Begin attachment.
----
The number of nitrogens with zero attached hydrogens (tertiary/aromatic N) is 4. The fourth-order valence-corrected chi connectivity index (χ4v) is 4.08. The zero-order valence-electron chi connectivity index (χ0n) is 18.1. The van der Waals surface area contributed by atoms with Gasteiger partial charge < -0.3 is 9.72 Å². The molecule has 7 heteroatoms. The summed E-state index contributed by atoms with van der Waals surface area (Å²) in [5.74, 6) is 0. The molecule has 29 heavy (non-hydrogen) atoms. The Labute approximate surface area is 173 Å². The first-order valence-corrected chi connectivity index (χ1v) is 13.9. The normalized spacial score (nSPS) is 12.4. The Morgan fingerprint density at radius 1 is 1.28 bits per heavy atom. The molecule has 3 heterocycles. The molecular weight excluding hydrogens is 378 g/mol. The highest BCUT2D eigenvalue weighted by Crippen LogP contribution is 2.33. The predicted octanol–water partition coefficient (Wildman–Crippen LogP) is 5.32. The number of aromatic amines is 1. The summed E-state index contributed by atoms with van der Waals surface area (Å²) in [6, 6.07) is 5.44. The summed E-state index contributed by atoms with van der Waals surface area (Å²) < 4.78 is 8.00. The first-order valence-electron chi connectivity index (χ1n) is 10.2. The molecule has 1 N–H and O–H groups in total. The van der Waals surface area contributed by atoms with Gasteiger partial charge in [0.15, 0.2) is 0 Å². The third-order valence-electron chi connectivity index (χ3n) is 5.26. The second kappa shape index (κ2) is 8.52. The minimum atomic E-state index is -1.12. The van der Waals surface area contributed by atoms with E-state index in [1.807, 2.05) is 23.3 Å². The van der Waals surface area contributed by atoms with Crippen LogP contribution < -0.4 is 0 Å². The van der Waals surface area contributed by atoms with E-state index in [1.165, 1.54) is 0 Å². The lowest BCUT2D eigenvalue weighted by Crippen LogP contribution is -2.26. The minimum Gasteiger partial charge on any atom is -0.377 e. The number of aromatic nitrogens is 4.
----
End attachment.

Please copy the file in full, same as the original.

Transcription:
The number of nitrogens with zero attached hydrogens (tertiary/aromatic N) is 4. The fourth-order valence-corrected chi connectivity index (χ4v) is 4.08. The zero-order valence-electron chi connectivity index (χ0n) is 18.1. The van der Waals surface area contributed by atoms with Gasteiger partial charge < -0.3 is 9.72 Å². The molecule has 7 heteroatoms. The summed E-state index contributed by atoms with van der Waals surface area (Å²) in [5.74, 6) is 0. The molecule has 29 heavy (non-hydrogen) atoms. The Labute approximate surface area is 173 Å². The first-order valence-corrected chi connectivity index (χ1v) is 13.9. The normalized spacial score (nSPS) is 12.4. The Morgan fingerprint density at radius 1 is 1.28 bits per heavy atom. The molecule has 3 heterocycles. The molecular weight excluding hydrogens is 378 g/mol. The highest BCUT2D eigenvalue weighted by Crippen LogP contribution is 2.33. The predicted octanol–water partition coefficient (Wildman–Crippen LogP) is 5.32. The number of aromatic amines is 1. The summed E-state index contributed by atoms with van der Waals surface area (Å²) in [6, 6.07) is 5.44. The summed E-state index contributed by atoms with van der Waals surface area (Å²) < 4.78 is 8.00. The first-order valence-electron chi connectivity index (χ1n) is 10.2. The molecule has 1 N–H and O–H groups in total. The van der Waals surface area contributed by atoms with Gasteiger partial charge in [0.15, 0.2) is 0 Å². The third-order valence-electron chi connectivity index (χ3n) is 5.26. The second kappa shape index (κ2) is 8.52. The minimum atomic E-state index is -1.12. The van der Waals surface area contributed by atoms with E-state index in [1.807, 2.05) is 23.3 Å². The van der Waals surface area contributed by atoms with Crippen LogP contribution < -0.4 is 0 Å². The van der Waals surface area contributed by atoms with E-state index in [1.165, 1.54) is 0 Å². The lowest BCUT2D eigenvalue weighted by Crippen LogP contribution is -2.26. The minimum Gasteiger partial charge on any atom is -0.377 e. The number of aromatic nitrogens is 4.